Hello, world! I’m still processing the inspiring, overwhelming and thoroughly enjoyable weekend I had at the American Occupational Therapy Association’s 2011 Conference in Philadelphia, PA.
I entered the conference prepared to be overwhelmed and inspired by the esteemed Occupational Therapists (OTs), COTAs, Professors, Advocates, and other students from around the country. However, I did not anticipate was that something I created would become a source of inspiration for many of the 6,000 therapists in attendance. At the Opening Ceremony on Thursday, my video was announced as the winner of the AOTA Student Video Contest and was played in it’s entirety. I knew beforehand that I had won, but had felt slightly self-conscious about aspects of the film prior to the Conference…was the soundtrack too dramatic? Were the images strong enough? Should I have gone with my original idea to speed up the photos dramatically at the end to a dizzying effect? As soon as the music started, however, those fears were put to rest as the audience responded with the “oohs” and “aahs” and even tears that any filmmaker dreams of.
There’s no way I can fully do justice to the sense of relief, purpose, and just pure joy I felt when the crowd rose to their feet at the 3rd minute for a standing ovation and AOTA President Florence Clark invited me up to the stage. This feeling continued throughout the next 3 days as I was consistently recognized wherever I went (even the bathroom!) and got to hear students/therapists tell me that the video brought them to tears, or that it inspired them to make their own video, or that they couldn’t wait to tell their class about it back at school. All I can say was that it was immensely rewarding, and I was extremely grateful for the opportunity to break the ice so easily with so many interesting therapists/students from around the country.
Objectively, I think the experience as a whole is a shining testament to the power of video to transmit a clear, concise message in an emotionally evocative way. Although there were a few concise and creative statements I crafted that possibly communicated the scope and purpose of OT in a new way, the vast majority of the content I drew from was basic information that any Occupational Therapist could have told anyone beforehand. So, throughout the conference I was left with the question: why specifically did this video strike such a chord with people? Scientifically speaking, it is impossible to narrow down the root cause of peoples’ reactions, but my intuition after creating some of these videos before is that the answer lies not in just one aspect, but in the power of video to combine 3 engaging forms of media (still photographs, music and text) into one, where the “whole” becomes greater than the individual parts.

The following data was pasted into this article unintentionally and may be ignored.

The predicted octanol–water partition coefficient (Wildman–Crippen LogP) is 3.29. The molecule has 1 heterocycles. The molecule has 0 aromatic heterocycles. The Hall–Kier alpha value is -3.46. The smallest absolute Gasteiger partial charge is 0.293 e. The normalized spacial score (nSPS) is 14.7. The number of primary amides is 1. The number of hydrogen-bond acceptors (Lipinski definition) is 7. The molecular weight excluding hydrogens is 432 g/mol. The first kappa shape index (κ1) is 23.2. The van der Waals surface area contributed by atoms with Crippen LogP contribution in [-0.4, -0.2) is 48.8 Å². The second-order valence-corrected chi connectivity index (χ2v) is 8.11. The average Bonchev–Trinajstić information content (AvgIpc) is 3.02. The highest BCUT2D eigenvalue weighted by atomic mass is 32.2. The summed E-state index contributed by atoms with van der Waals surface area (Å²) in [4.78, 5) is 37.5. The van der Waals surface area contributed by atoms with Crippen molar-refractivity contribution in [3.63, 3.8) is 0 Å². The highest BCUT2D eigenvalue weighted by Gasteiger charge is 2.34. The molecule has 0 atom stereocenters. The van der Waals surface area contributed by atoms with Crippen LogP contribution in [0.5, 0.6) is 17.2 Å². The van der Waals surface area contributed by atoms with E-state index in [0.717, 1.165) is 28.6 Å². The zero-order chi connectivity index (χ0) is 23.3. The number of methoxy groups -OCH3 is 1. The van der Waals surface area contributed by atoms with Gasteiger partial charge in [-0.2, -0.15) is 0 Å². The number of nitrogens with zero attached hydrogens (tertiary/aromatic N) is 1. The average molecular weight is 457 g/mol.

Most of the time in healthcare and/or academia, information is conveyed primarily through text and the spoken word and only secondarily augmented through the use of photographs and (more rarely) music. Of course, this is simply the most practical solution for many people, and it’s the way that things have “traditionally” been done. However, if nothing else, I do hope that my video makes people consider the value of mixed media presentations. In my case, I specifically chose still photographs, emotionally evocative music and slow transitions into and out of simple text messages in order to really draw the audience in, in a way that would NEVER be possible had I used the 4 minutes to lecture about what OT is and why OTs should join AOTA. Plus, it is exceedingly efficient, as the 4 minute video can be easily copied onto tons of DVDs and viewed on youtube forevermore.
There is a whole discipline of Psychology devoted to human decision-making, which I would love to delve more into (“Predictably Irrational” has been on my “to-read” list for years!). I suspect that when you endeavor to inspire someone to make a change in behavior that will require some element of self-sacrifice (such as joining a professional association, which costs money), it is most effective to appeal not only to their mind but also their hearts. Of course, this was a fairly easy task in my case as Occupational Therapists tend to have huge hearts to begin with 🙂 I look forward to examining this topic in more detail over the summer and exploring the myriad possibilities for visual media within Occupational Therapy advocacy and practice!